The 8(a) Certification can multiply a firm’s current revenue, making it extremely valuable for a small business. Therefore, it is important to pay attention to all of the details the SBA will be closely examining as part of the 8(a) application process.
The following list includes some of the more important details your firm should review BEFORE you submit your 8(a) application. Once you submit your application, even a simple change will undergo much greater scrutiny by the SBA, and can result in delay or denial of your 8(a) application.
a. Is the 51% owner of the firm listed as the highest position within the company?
b. Does the website show the skills and expertise of other members of the management team?
c. Does the website have a different address than the address being used on the 8(a) application?
d. Does the website present the firm in a professional manner?
a. Have you pulled your personal credit report lately?
b. The SBA will do so, they are mainly looking for undisclosed assets of the principal members.
c. Do you have any judgements or liens against you, SBA will decline you if you do.
Secretary of State Websites
a. Do you have other fictitious entities (corporations or limited partnerships, etc.) that exist but are not being used to conduct business?
b. Do any of these entities have a similar name or related purpose to the firm for which you are seeking to obtain 8(a)?
a. The name of the company and its principals should be searchable in Google.
b. There could be information on the web that either needs to be removed because it will mislead the SBA, or explained during the 8(a) application process.
You and your key employees’ LinkedIn profiles should match the resume you are submitting to the SBA.
a. Do not list references as part of your 8(a) application that you have not called and told what you are using them for.
b. The SBA has called our clients in the past, especially when an application is 50% or less of a presumed group, or their spouse works for them and applying for 8(a).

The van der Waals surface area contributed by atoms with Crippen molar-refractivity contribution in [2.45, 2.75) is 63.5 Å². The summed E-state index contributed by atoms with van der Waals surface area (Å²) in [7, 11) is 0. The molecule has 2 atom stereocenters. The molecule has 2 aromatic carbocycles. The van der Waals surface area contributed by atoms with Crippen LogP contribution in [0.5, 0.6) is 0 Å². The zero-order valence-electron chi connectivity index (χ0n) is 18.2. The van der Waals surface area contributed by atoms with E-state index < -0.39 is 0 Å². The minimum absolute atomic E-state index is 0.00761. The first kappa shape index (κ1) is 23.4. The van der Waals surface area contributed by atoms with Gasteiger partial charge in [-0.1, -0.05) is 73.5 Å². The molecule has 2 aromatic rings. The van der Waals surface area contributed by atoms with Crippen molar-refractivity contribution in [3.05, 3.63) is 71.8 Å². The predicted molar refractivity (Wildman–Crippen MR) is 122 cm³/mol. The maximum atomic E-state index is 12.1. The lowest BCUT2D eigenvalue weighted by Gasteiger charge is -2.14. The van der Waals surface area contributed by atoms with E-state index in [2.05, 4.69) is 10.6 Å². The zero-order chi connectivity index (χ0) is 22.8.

a. The real estate values you are listing in your personal financial statements should be vetted against Zillow.
b. If the Zillow values do not accurately reflect the value of the property more credible evidence will be needed as part of the 8(a) application.
a. The majority (51%+) owner’s resume should show experience in the industry in which the 8(a) application is being submitted.
b. A resume that is not credible and shows that the owner of the firm could not run the business can cause a denial of the 8(a) application by the SBA.
c. Make sure the duties show executive duties (customer development, policy monitoring and enhancement, procedural leadership).
d. Evaluate all key employees’ resumes for anything that could give the SBA cause to examine negative control from that employee for a more substantial technical background.
Contemplate Arrest Record
a. Often, applicants forget about a misdemeanor received decades ago, and mistakenly don’t disclose them during the 8(a) application process.
b. This can create a denial because the SBA will view this as an integrity issue.
c. The SBA runs an FBI background check on all applicants, so a failure to disclose will be caught by the SBA.
a. Language in Corporate Bylaws that relates to voting rights and company control needs to be reviewed.
b. If the bylaws are confusing, it is advisable to simplify them.
c. Keep in mind any bylaw that alters control of the firm from the 51% owner’s unconditional control could result in a denial.
a. The firm’s contracts with its customers should be reviewed and the owner of the firm should be the signer on all contracts.
b. If the owner is not signing these contracts, and a different individual has been delegated for that task, additional exploration will often be conducted by the SBA to determine if the contract signer is in control or is a crucial component to operate the firm.
The 51% owner of the firm in most cases should be the only signer on the account(s).
a. The lease should be in the name of the firm applying for the 8(a) Certification.
b. If the firm subleases space from another firm in the same industry, or another connection to the landlord exists, consider carefully whether or not this landlord can display control, or if there is an appearance of co-mingling of resources between the 8(a) applicant firm and another.
c. Expect the SBA will pay close attention to the business lease.
a. If the firm applying for 8a was purchased, and there was existing debt in place, there must not be recourse.
b. In addition, if a controlling interest was purchased from a past owner, that owner can no longer work at the firm, or this will generate a control issue if the purchase was in the last two years.
c. The transaction should have taken place at fair market value.
If you have additional questions concerning your firm’s eligibility and potential to become 8(a) certified, or would like help with the 8(a) application process, I always recommend contacting an industry expert such as ez8a or Advance 8a. Neither charge for an initial consultation.